Design to make visible the implications of new technologies
The topic of engagement was picked up by Jon Flint, Co-founder of VJF Studio, who discussed how creative approaches to data representation can help uncover otherwise hidden aspects of our digital lives. To illustrate this, Flint discussed an artwork, the ‘Cached Experience’, which scrapes participants’ social media profiles to generate a story about them that is then displayed on an audio-visual mirror. (The data is later erased, but participants receive a printed receipt as a memento).The artwork explores how machines see people — humanity from the point of view of data — but also highlights the potential pitfalls of algorithmic decision-making.
As we prepare to enter the Metaverse, set to blend the physical and digital worlds into one multi-layered reality, artworks like the Cached Experience raise important questions about surveillance, equity and bias, as well as the impact of so-called ‘deepfakes’ on democratic discourse and decision making. Designers looking to deploy these new technologies, whether in the development of insights or as actual design outcomes, should therefore reflect on the important, but complex, ethical considerations associated with data collection, representation, and analysis.
How can designers leverage data and AI in their practice?
Having heard from the speakers, participants were then divided into breakout groups to discuss how digital technologies and AI can help support the Design for Planet agenda and the design sector more broadly. Top insights from the discussions included:
- Focus on outcomes at the outset. Designers should start by establishing what they want to achieve and be supported — not led — by data. Exploring ways to define outcomes in quantifiable ways at inception stage can furthermore help support this more considered approach to data-led design.
- Capture data to drive change. The creative use of data can generate insights about users and processes which in turn can help inform the shape of emerging designs. Measures for collecting and analysing data should therefore be built into the design process from the outset to help generate insights and drive change.
- Ensure data is accessible to all. Designers should make data accessible by using inclusive communication formats, such as language that isn’t jargony or visuals that aren’t exclusive. This will help increase the value and legitimacy of the final outcome.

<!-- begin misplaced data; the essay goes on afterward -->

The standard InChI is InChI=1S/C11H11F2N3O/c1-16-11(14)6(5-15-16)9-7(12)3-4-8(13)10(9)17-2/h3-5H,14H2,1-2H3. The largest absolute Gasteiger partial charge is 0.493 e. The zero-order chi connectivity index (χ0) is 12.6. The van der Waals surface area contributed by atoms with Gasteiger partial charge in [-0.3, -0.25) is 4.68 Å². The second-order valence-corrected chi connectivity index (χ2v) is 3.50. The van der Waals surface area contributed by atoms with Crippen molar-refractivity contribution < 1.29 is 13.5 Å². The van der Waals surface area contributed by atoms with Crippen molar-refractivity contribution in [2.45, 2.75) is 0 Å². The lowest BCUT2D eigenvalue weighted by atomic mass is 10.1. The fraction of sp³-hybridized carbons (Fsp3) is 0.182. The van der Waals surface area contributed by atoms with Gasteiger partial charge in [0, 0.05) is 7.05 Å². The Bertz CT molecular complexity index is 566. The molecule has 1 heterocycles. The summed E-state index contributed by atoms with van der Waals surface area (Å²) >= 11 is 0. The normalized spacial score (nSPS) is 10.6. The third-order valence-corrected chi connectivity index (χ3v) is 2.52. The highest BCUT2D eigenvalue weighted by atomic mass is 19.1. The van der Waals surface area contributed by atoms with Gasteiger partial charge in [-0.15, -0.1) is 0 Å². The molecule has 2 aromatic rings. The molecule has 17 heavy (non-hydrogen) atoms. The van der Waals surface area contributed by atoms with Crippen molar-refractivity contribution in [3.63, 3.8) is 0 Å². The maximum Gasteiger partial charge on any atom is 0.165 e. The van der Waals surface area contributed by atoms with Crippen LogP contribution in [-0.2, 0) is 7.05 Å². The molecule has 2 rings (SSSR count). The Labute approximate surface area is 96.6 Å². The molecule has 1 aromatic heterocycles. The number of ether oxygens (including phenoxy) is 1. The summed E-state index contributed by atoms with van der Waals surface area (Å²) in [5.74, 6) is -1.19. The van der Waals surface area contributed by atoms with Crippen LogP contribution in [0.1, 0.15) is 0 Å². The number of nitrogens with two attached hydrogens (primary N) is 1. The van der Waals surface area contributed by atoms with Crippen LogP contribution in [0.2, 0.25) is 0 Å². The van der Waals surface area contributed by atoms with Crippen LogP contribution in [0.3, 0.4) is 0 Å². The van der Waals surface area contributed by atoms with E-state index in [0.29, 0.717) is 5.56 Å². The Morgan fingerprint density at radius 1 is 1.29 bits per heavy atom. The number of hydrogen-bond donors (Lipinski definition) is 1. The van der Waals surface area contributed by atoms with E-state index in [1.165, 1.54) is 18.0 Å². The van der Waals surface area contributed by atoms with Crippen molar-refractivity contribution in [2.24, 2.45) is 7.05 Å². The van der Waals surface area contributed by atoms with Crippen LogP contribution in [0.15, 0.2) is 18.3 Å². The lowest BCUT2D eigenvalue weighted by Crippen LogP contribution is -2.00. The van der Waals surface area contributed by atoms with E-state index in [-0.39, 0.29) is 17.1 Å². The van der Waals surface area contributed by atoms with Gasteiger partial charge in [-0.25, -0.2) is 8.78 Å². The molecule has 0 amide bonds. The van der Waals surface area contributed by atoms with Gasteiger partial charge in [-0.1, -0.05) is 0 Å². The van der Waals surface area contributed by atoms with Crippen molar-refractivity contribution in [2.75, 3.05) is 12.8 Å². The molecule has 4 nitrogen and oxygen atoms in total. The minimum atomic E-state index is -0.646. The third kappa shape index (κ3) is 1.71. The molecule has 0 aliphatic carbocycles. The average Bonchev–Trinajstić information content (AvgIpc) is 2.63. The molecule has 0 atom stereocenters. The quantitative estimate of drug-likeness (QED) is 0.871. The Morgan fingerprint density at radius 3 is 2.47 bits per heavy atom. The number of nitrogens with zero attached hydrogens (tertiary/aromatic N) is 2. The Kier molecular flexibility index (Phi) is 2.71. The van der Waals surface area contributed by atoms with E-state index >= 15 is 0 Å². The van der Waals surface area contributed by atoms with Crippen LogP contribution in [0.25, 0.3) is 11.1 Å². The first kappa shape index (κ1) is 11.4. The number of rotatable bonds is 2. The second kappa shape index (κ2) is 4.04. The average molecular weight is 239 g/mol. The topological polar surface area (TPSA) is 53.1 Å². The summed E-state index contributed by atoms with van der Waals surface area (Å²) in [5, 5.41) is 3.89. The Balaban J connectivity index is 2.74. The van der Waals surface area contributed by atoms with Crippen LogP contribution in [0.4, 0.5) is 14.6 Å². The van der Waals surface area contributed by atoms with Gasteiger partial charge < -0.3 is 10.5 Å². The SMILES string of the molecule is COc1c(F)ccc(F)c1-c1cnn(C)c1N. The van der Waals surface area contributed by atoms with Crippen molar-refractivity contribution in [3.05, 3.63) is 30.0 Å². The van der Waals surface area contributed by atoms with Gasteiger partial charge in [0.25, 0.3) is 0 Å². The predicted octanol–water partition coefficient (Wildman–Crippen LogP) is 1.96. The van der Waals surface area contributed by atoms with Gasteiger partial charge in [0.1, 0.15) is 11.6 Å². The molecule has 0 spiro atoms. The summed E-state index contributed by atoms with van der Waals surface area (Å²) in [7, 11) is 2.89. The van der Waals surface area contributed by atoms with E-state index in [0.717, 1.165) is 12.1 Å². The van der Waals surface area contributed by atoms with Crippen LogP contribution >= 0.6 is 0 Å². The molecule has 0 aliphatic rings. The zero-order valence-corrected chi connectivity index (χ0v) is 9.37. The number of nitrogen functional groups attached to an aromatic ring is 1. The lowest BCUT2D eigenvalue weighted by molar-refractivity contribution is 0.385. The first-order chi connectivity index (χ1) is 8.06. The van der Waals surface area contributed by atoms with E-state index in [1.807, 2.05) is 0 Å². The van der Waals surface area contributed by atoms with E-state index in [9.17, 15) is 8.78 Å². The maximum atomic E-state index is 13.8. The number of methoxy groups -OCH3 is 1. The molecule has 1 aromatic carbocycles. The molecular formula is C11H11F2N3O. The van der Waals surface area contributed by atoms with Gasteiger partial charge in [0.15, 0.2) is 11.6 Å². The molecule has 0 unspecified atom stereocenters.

- Translate insights into narratives. Designers should use their ability to interpret and translate data-driven insights into engaging narratives. Thinking about who will engage with the data is critical, but it is equally important to ensure that no demographics are arbitrarily excluded.
- Encourage data sharing. ‘Open sourcing’ data streams can support the creation of new products or services over time. Designers should therefore consider incorporating data sharing into their service design, e.g. through establishing common data frameworks, as a means to encourage further innovation and ecosystem development.
The workshop concluded with an informal discussion which revealed broad agreement about the opportunities that AI and data represent, but also about the importance of designing in equity and considerations for human dignity.
Further reading and resources
• Citizen Sense investigates the relationship between technologies and practices of environmental sensing and citizen engagement.
• Hello Lampost enables people to interact with street objects, such as lamp posts, and thereby aims to make the planning of cities more centred around citizens’ needs and ideas.
• Tactical Tech Data Detox Kit is an activity book to help young people take control of their tech
• Apply Magic Sauce shows what your digital footprint reveals about you
• Commonplace is an online citizen engagement platform used for built environment projects
• New service delivery models is an ODI project that aims to increase understanding of data-enabled service delivery models in local government, and to encourage more open data to be published to improve public services
Open source data on transport:
• Strava Heatmap is a resource for athletes to discover new places to be active
• Data Shine is the 2011 census mapped with context
• Transport for London’s open source data